N-Nitrosodimethylamine (NDMA), but not N-nitroso-N-methylurea (MNU) was more mutagenic in the Salmonella hisG428 strain, TA104, than in the hisG46 strain, TA100 in the presence of rat or hamster liver S-9 mix. As both NDMA and MNU can give rise to methyldiazonium ion (MDI) it appears that NDMA can be metabolized to an additional mutagen with a higher activity in TA104. The effects of UV and error-prone repair on NDMA and MNU-induced mutagenesis in TA104 were also different. α-Acetoxy-NDMA, which gives rise to the NDMA metabolite, α-hydroxy-NDMA, was more mutagenic in TA104 than TA100, under certain conditions. Several metabolites of NDMA (formaldehyde, 1,1-dimethylhydrazine and nitrite) were not significantly mutagenic at the concentrations that could have been generated from NDMA. It was previously reported that the microsomal-mediated mutagenesis induced by NDMA is greatly increased by cytosol in TA104, but not in TA100. The current study found that when cytosol was separated into a high and a low mol. wt fraction, neither greatly enhanced microsomal-mediated mutagenesis by NDMA in TA104. Addition of NAD to the high, but not the low mol. wt fraction resulted in greatly enhanced activation of NDMA to a mutagen in TA104. The enhancement by cytosol of NDMA-induced mutagenesis in hisG428 was only observed when both microsomes and cytosol were simultaneously present. These observations indicate that (i) the precursor to the ultimate mutagen is relatively short-lived; and (II) the metabolism of α-hydroxy-NDMA to a secondary mutagenic metabolite, possibly N-nitroso-N-methylformamide, by alcohol dehydrogenase may be responsible for the ultimate mutagen with relatively high activity in TA104.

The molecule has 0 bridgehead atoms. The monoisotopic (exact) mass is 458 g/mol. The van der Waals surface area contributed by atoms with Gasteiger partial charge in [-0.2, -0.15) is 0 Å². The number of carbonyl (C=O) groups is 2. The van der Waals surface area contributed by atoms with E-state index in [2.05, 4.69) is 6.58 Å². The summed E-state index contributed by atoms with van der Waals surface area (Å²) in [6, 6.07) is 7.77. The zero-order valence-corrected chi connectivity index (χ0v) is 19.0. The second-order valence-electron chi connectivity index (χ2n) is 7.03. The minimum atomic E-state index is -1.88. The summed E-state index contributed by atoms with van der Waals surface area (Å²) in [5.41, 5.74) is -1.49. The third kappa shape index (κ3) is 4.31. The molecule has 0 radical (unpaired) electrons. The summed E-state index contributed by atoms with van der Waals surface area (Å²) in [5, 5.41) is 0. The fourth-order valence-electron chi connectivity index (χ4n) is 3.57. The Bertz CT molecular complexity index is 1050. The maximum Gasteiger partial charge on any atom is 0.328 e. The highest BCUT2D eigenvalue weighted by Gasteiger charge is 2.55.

ASJC Scopus subject areas
- Cancer Research